Frama Copenhagen | Yellowtrace

Frama Copenhagen | Yellowtrace

Frama Copenhagen | Yellowtrace

Frama Copenhagen | Yellowtrace

 

I know we featured quite a few shots of Frama’s Salon exhibition during my 3 Days of Design wrap-up, but when I suggested we dig a little deeper into what this new-kid-on-the-block of Danish design was all about, Dana was a go-go. I think her exact email words were “…love, love, love those guys!” So here we are.

became apparent to me almost immediately after I moved to Copenhagen a couple of years ago. I heard on more than a few occasions that this group of young guys are doing some very cool things. I then started noticing their retail line all over town. I mean – ALL OVER TOWN. Their Adam stools have become a Copenhagen hospitality mainstay. What was not so obvious at a first glance, but is glaring now I know a little more about the Frama universe, is how much time, energy and love they put into their collaborations, experiments and case studies. It almost feels to me as if their retail range is more the launching pad to the true passion that makes up Frama – working with gifted artists and crafts people, and making design an obsession.

 

Related Posts: 
Event Report: 3 Days of Design, Copenhagen.
#YellowtraceTravels // Copenhagen, Denmark.

 

Frama Copenhagen | Yellowtrace
Salon featured the “Blue Room”, a space allowing Frama to present their custom St. Pauls Blue with both Jotun and Linolie.dk. The Adam stool in a muted orange sits perfectly within this sea of blue.

Frama Copenhagen | Yellowtrace
Just one of the amazing colour and pattern details provided by Dedar through their amazing curtain fabrics.

Frama Copenhagen | Yellowtrace
During Frama’s Salon exhibition as part of 3 Days of Design, pieces from their own collection, including CM-1 mirror, E-27 wall light and WD-1 table, sit effortlessly alongside antique vases and a re-upholstered chair, re-imagined in a Dedar fabric.

Frama Copenhagen | Yellowtrace
Many custom metal pieces were spread throughout the exhibit, including this collaboration between Frama, Nathalie Schwer and local craftsmen Toke Lauridsen for a stunning window divider.

Frama Copenhagen | Yellowtrace
The use of contrasting transparencies with Dedar’s curtains allows natural light to enter the space, whilst retaining drama within the interior. Also featured is the Eiffel light by local lads .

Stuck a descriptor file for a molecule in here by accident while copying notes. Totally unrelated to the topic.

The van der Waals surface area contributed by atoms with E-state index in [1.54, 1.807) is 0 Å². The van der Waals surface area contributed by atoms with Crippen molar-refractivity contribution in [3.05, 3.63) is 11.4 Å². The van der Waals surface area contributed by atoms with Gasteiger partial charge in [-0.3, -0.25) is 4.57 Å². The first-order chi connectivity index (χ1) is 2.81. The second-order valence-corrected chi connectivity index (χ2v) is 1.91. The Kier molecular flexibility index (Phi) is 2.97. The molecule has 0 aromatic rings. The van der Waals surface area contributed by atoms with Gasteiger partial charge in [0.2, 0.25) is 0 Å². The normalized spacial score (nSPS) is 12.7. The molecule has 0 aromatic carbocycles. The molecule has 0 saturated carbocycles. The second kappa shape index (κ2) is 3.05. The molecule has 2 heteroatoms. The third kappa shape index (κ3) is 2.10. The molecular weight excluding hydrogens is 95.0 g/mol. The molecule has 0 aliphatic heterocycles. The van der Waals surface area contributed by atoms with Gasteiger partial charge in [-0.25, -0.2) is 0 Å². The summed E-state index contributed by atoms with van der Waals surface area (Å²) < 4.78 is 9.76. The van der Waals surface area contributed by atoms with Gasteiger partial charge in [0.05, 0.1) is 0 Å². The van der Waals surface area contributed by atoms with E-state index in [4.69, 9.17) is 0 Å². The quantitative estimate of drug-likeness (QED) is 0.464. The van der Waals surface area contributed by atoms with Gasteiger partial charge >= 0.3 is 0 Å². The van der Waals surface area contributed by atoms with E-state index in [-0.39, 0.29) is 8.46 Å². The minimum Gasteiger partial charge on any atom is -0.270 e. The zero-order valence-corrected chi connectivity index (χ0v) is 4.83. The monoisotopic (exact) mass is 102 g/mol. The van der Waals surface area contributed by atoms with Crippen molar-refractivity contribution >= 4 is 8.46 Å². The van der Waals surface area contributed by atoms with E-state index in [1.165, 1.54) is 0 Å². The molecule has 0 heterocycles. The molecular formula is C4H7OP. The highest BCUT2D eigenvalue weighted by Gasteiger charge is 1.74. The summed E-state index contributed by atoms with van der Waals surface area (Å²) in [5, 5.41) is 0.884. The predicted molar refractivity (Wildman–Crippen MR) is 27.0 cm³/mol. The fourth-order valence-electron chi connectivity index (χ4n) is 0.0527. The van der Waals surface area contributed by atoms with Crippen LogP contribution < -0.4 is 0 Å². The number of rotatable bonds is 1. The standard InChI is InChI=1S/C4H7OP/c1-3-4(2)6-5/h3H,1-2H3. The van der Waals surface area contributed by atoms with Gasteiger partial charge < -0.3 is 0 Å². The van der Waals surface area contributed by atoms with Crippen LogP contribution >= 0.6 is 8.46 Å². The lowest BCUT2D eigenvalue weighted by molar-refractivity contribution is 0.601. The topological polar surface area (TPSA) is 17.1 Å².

Frama Copenhagen | Yellowtrace
A muted finish for the T1 table is accompanied by one of Nathalie Schwer and Emil S. Jacobsen’s mesh metal structures and Frama’s in-house designed lighting fixtures. A pop of colour is added by a beautiful glass vase.

Frama Copenhagen | Yellowtrace
One of Frama’s Cone Shades frames a side table.

 

Their Salon exhibition is a perfect example. stood out to me through this exhibition, as it seemed more focused on selling it’s culture and brand, then selling tables and chairs. In a totally curated space, it was almost hard to tell the old from the new, Frama’s catalogue from their collaborative or even found objects. These collaborative aspects of the Salon exhibition were head to toe styled by . From the custom carpets, to curtains from and Frama’s own signature St. Pauls Blue paint colour for Norwegian paint supplier . Frama really take a space and make every surface part of the picture. During this exhibition they also debuted the matching St. Pauls Blue timber stain with Danish company .

 

Frama Copenhagen | Yellowtrace
The custom St. Pauls blue was developed with Jotun specifically for Frama’s new studio and showroom in central Copenhagen.

Frama Copenhagen | Yellowtrace
A brass 90’ Floor Light sits alongside Frama’s custom blue paint for Jotun.

Frama Copenhagen | Yellowtrace
The Frama showroom is situated within the old St. Pauls Apotek on a quiet street in Copenhagen’s center. A large part of the historical interior remains, including all the beautiful timber shelving and joinery to the sides of the entrance room.

Frama Copenhagen | Yellowtrace
They have also kept the stunning painted glass ceiling. Seriously, how nice would going to the pharmacy have been!!

Frama Copenhagen | Yellowtrace
I couldn’t go past a detail shot of the original draws from the old Apotek interior. They are stunning and have remained untouched by the Frama team.